"If European countries do not think beyond their borders, they will have little success." Prof. Thomas Hofmann
Wouldn't it be better to concentrate all forces in one large institution from the outset instead of founding so many different centres and networks?
It is indeed our "secret plan" to merge the activities of these institutions, for example in a Europe-wide ELLIS institute, which could also include the CLS and the ETH Center for Artificial Intelligence. The greatest lasting success for me would be if the centre were to be absorbed into something bigger. However, it is difficult to create a large institute out of nothing. That is why we are slowly approaching the issue through various smaller initiatives.
Does Switzerland need a national AI initiative?
Instead of founding a national centre, we should combine existing centres of excellence in AI and use them to contribute to a pan-European network. Major global players such as the USA and China are also active in this field. If European countries do not think beyond their borders, they will have little success. If, on the other hand, Swiss expertise is placed in a European context, Switzerland can not only contribute a great deal, but also gain global visibility and considerable influence in Europe.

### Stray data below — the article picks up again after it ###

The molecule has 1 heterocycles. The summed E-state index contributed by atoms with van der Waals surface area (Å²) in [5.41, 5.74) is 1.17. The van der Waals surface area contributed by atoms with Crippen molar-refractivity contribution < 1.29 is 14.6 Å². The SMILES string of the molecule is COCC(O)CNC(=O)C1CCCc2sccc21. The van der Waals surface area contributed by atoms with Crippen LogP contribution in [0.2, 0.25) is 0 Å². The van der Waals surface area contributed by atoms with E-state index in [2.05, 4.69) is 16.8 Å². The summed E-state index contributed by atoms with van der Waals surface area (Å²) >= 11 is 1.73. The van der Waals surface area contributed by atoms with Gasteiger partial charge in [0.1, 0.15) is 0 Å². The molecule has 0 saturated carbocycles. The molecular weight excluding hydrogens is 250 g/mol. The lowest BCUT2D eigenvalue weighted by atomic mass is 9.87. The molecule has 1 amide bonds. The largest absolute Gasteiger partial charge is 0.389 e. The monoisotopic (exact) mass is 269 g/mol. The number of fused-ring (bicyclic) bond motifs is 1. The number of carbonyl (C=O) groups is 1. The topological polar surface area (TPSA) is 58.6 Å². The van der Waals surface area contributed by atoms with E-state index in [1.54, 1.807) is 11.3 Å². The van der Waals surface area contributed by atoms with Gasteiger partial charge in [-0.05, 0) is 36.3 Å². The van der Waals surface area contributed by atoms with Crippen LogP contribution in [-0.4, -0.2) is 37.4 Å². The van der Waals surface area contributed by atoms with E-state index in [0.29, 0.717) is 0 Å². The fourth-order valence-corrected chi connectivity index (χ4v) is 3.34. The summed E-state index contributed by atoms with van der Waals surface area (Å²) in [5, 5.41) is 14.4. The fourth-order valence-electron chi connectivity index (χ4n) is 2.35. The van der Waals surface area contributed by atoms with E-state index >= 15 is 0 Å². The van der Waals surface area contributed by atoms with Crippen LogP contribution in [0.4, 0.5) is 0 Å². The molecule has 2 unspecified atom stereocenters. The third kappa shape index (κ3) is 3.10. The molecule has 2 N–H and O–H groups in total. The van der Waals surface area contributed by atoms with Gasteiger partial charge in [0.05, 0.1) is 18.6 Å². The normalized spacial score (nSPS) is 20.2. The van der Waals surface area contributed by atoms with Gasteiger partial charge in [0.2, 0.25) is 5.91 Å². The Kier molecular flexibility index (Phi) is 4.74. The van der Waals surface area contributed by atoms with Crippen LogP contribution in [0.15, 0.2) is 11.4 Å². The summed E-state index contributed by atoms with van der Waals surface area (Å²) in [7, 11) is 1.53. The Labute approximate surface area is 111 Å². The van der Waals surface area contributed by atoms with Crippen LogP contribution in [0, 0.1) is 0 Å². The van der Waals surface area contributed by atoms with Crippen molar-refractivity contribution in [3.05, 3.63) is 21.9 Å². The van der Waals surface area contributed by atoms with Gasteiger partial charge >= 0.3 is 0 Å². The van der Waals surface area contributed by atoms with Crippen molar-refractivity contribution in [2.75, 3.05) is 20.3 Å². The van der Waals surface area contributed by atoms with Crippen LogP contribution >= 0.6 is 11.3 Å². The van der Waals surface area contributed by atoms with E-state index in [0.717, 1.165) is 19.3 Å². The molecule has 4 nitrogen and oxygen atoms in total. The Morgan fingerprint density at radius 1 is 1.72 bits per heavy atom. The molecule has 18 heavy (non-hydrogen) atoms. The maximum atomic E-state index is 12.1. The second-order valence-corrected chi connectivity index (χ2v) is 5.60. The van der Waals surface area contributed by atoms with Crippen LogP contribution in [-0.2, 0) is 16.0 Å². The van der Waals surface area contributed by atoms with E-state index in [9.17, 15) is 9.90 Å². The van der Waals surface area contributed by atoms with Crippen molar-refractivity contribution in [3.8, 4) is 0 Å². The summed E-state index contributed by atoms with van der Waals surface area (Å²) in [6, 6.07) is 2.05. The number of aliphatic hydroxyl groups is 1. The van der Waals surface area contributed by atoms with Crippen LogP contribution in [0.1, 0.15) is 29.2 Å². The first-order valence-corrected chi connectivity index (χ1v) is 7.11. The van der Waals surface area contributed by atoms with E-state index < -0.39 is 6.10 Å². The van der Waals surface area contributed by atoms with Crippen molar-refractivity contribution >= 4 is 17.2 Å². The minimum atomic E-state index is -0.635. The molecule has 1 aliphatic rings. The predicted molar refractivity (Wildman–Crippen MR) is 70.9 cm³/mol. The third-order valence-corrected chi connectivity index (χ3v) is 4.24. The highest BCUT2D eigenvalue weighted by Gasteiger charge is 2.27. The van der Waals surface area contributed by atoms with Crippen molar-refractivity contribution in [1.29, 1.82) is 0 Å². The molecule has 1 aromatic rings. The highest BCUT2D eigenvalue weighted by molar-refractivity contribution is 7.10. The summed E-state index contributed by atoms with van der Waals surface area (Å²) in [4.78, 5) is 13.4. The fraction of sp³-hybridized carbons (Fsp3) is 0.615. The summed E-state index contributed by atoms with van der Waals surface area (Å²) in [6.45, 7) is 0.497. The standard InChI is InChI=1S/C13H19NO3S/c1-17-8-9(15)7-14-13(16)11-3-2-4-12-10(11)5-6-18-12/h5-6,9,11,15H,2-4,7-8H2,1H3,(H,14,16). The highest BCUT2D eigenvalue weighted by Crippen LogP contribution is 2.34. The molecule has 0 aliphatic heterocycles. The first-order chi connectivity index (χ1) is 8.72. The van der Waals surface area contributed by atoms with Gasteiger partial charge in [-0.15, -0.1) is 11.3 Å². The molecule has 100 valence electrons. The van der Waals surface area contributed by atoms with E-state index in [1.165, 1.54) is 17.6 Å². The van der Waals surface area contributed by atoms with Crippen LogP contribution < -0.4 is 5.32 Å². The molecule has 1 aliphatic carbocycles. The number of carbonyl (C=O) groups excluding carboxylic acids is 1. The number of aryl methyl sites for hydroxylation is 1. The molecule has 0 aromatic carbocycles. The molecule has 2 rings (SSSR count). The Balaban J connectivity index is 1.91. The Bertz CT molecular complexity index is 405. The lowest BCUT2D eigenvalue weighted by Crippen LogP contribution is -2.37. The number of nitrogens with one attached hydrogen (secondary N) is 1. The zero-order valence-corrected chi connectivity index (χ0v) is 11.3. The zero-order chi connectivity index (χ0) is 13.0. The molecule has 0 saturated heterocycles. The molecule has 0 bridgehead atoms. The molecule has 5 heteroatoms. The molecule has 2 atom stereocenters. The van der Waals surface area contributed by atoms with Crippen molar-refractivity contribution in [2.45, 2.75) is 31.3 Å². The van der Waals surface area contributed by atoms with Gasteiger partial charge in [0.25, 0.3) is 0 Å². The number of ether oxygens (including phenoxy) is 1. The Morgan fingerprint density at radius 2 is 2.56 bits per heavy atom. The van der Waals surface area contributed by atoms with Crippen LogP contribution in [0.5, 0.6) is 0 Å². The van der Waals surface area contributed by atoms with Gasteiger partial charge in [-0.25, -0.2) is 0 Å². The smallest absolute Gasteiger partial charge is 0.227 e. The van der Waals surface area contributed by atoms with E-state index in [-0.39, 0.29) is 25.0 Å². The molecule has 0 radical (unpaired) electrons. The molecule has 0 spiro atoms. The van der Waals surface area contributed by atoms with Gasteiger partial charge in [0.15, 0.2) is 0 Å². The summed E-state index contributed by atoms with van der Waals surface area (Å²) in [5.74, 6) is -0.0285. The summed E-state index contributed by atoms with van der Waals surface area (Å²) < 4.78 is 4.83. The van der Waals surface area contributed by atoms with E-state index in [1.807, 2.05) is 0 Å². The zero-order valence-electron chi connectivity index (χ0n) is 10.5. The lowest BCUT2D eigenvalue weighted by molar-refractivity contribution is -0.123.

Max Planck ETH Center for Learning Systems
The Max Planck ETH Center for Learning Systems (CLS) is the result of a collaboration between ETH Zurich and the Max Planck Institute for Intelligent Systems in Tübingen. It is the first joint centre between ETH Zurich and the Max Planck Society. Since it was founded in 2015, the CLS has been aiming to network researchers in the field of artificial intelligence and learning systems, promote fundamental research and train doctoral students.
The centre is managed by the co-directors Thomas Hofmann (ETH Zurich) and Bernhard Schölkopf (Max Planck Institute for Intelligent Systems). Its members include several faculty members from the Department of Computer Science, including Joachim Buhmann, Gunnar Rätsch and Andreas Krause, as well as numerous other professors, postdocs and doctoral students from various departments at ETH Zurich.